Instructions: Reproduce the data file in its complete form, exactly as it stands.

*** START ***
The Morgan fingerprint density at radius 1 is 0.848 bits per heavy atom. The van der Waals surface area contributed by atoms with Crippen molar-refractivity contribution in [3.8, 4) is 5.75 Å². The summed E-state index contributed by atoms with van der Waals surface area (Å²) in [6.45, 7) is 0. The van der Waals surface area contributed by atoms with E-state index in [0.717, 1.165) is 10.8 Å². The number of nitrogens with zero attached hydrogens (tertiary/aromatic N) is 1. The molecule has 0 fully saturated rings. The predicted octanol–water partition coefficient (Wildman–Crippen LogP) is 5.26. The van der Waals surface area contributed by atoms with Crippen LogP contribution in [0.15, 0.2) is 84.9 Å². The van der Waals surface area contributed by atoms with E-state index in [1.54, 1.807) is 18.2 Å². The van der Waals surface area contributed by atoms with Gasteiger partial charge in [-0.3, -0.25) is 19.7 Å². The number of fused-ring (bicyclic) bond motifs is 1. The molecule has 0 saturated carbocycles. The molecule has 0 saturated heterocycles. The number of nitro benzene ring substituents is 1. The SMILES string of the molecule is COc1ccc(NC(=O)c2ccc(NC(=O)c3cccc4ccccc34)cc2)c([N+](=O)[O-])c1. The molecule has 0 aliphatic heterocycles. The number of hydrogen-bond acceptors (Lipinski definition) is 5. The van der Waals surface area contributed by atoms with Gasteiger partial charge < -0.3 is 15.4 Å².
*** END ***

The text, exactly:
The Morgan fingerprint density at radius 1 is 0.848 bits per heavy atom. The van der Waals surface area contributed by atoms with Crippen molar-refractivity contribution in [3.8, 4) is 5.75 Å². The summed E-state index contributed by atoms with van der Waals surface area (Å²) in [6.45, 7) is 0. The van der Waals surface area contributed by atoms with E-state index in [0.717, 1.165) is 10.8 Å². The number of nitrogens with zero attached hydrogens (tertiary/aromatic N) is 1. The molecule has 0 fully saturated rings. The predicted octanol–water partition coefficient (Wildman–Crippen LogP) is 5.26. The van der Waals surface area contributed by atoms with Crippen LogP contribution in [0.15, 0.2) is 84.9 Å². The van der Waals surface area contributed by atoms with E-state index in [1.54, 1.807) is 18.2 Å². The van der Waals surface area contributed by atoms with Gasteiger partial charge in [-0.3, -0.25) is 19.7 Å². The number of fused-ring (bicyclic) bond motifs is 1. The molecule has 0 saturated carbocycles. The molecule has 0 saturated heterocycles. The number of nitro benzene ring substituents is 1. The SMILES string of the molecule is COc1ccc(NC(=O)c2ccc(NC(=O)c3cccc4ccccc34)cc2)c([N+](=O)[O-])c1. The molecule has 0 aliphatic heterocycles. The number of hydrogen-bond acceptors (Lipinski definition) is 5. The van der Waals surface area contributed by atoms with Gasteiger partial charge < -0.3 is 15.4 Å².